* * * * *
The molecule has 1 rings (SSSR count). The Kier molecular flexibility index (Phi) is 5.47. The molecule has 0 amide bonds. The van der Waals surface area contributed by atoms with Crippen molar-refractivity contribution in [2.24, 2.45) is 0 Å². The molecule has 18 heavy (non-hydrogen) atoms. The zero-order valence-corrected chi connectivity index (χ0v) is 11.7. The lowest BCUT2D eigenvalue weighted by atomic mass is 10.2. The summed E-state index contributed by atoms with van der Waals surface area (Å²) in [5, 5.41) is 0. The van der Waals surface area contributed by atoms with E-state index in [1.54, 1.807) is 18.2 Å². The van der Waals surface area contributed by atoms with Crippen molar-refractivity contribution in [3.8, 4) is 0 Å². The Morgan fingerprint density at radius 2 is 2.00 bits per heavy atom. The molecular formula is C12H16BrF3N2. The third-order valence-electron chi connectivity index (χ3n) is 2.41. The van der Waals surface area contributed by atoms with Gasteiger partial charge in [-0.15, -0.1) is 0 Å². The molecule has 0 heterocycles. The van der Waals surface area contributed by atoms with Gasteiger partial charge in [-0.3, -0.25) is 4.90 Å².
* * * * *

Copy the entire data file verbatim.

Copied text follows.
The molecule has 1 rings (SSSR count). The Kier molecular flexibility index (Phi) is 5.47. The molecule has 0 amide bonds. The van der Waals surface area contributed by atoms with Crippen molar-refractivity contribution in [2.24, 2.45) is 0 Å². The molecule has 18 heavy (non-hydrogen) atoms. The zero-order valence-corrected chi connectivity index (χ0v) is 11.7. The lowest BCUT2D eigenvalue weighted by atomic mass is 10.2. The summed E-state index contributed by atoms with van der Waals surface area (Å²) in [5, 5.41) is 0. The van der Waals surface area contributed by atoms with E-state index in [1.54, 1.807) is 18.2 Å². The van der Waals surface area contributed by atoms with Crippen molar-refractivity contribution in [3.8, 4) is 0 Å². The Morgan fingerprint density at radius 2 is 2.00 bits per heavy atom. The molecular formula is C12H16BrF3N2. The third-order valence-electron chi connectivity index (χ3n) is 2.41. The van der Waals surface area contributed by atoms with Gasteiger partial charge in [-0.15, -0.1) is 0 Å². The molecule has 0 heterocycles. The van der Waals surface area contributed by atoms with Gasteiger partial charge in [-0.3, -0.25) is 4.90 Å².